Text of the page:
In evergreen conifers, where the foliage amount changes little with season, accurate detection of the underlying “photosynthetic phenology” from satellite remote sensing has been difficult, causing errors in terrestrial photosynthetic carbon uptake models. This represents a challenge for global models of ecosystem carbon uptake.
In a new study in the journal Proceedings of the National Academy of Sciences researchers find a close correspondence between seasonally changing foliar pigment levels, expressed as chlorophyll/carotenoid ratios, and evergreen photosynthetic activity, leading to a “chlorophyll/carotenoid index” (CCI) that tracks evergreen photosynthesis at multiple spatial scales.
This photo shows measurements of carbon flux from soil at Toolik Field Station in Arctic Alaska. Credit: Jianwu Tang
WOODS HOLE, Mass. — While scientists and policy experts debate the impacts of global warming, the Earth’s soil is releasing roughly nine times more carbon dioxide to the atmosphere than all human activities combined. This huge carbon flux from soil, which is due to the natural respiration of soil microbes and plant roots, begs one of the central questions in climate change science. As the global climate warms, will soil respiration rates increase, adding even more carbon dioxide to the atmosphere and accelerating climate change?
Previous experimental studies of this question have not produced a consensus, prompting Marine Biological Laboratory scientists Joanna Carey, Jianwu Tang and colleagues to synthesize the data from 27 studies across nine biomes, from the desert to the Arctic. Their analysis is published this week in Proceedings of the National Academy of Sciences. This represents the world’s largest dataset to date of soil respiration response to experimental warming.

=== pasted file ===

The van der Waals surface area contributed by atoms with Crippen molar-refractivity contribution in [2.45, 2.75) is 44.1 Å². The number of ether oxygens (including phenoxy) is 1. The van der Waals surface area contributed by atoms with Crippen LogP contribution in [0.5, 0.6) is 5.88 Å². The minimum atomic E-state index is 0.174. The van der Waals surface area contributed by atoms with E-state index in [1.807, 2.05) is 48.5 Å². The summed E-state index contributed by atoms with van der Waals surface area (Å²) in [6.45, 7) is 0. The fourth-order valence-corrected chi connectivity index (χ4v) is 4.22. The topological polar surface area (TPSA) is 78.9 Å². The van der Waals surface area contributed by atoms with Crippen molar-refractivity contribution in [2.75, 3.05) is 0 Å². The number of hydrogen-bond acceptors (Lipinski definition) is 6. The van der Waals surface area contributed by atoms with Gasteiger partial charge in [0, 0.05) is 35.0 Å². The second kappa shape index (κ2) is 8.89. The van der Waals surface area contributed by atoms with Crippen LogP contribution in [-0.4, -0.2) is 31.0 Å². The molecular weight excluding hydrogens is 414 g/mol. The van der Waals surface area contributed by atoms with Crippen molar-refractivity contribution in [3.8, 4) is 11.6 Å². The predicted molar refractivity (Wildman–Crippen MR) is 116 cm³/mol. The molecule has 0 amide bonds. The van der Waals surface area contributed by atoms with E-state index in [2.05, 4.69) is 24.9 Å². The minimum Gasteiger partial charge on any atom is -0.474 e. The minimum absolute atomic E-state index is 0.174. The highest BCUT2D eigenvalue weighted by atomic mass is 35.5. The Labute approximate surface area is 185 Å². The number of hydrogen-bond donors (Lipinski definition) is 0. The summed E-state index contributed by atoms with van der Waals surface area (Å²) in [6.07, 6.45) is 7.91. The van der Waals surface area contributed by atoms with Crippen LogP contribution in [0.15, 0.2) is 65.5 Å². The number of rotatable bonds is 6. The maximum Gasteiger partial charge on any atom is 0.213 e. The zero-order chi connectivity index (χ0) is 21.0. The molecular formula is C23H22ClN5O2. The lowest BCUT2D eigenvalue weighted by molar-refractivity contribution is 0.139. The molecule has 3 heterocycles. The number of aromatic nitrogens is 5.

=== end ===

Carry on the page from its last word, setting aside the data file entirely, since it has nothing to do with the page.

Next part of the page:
The President of the Catalan Government, Carles Puigdemont, awarded the 2016 Ramon Margalef Prize in Ecology to Professor Josep Peñuelas. The event was held on 8 November 2016, at the Palau de la Generalitat, and included the attendance of the Minister of Territory and Sustainability, Josep Rull, and Professor Emeritus of the University of Barcelona and researcher at the Ecological and Forestry Applications Research Centre (CREAF), Jaume Terrades.
The Government of Catalonia created the Ramon Margalef Prize in 2004 to recognise scientist from around the world who have distinguished themselves in the field of ecological science. The award is also a tribute to the memory of Professor Margalef (Barcelona, 1919-2004), who conducted leading scientific and academic work in the field of modern ecology and was considered one of its greatest exponents in the world.
On the occasion of the Ramón Margalef Prize to Josep Peñuelas, the Faculty of Biology and the University of Barcelona organise a scientific forum, next Monday, November 7 (at the Aula Magna in the Biology Faculty of the UB, at 10:00h).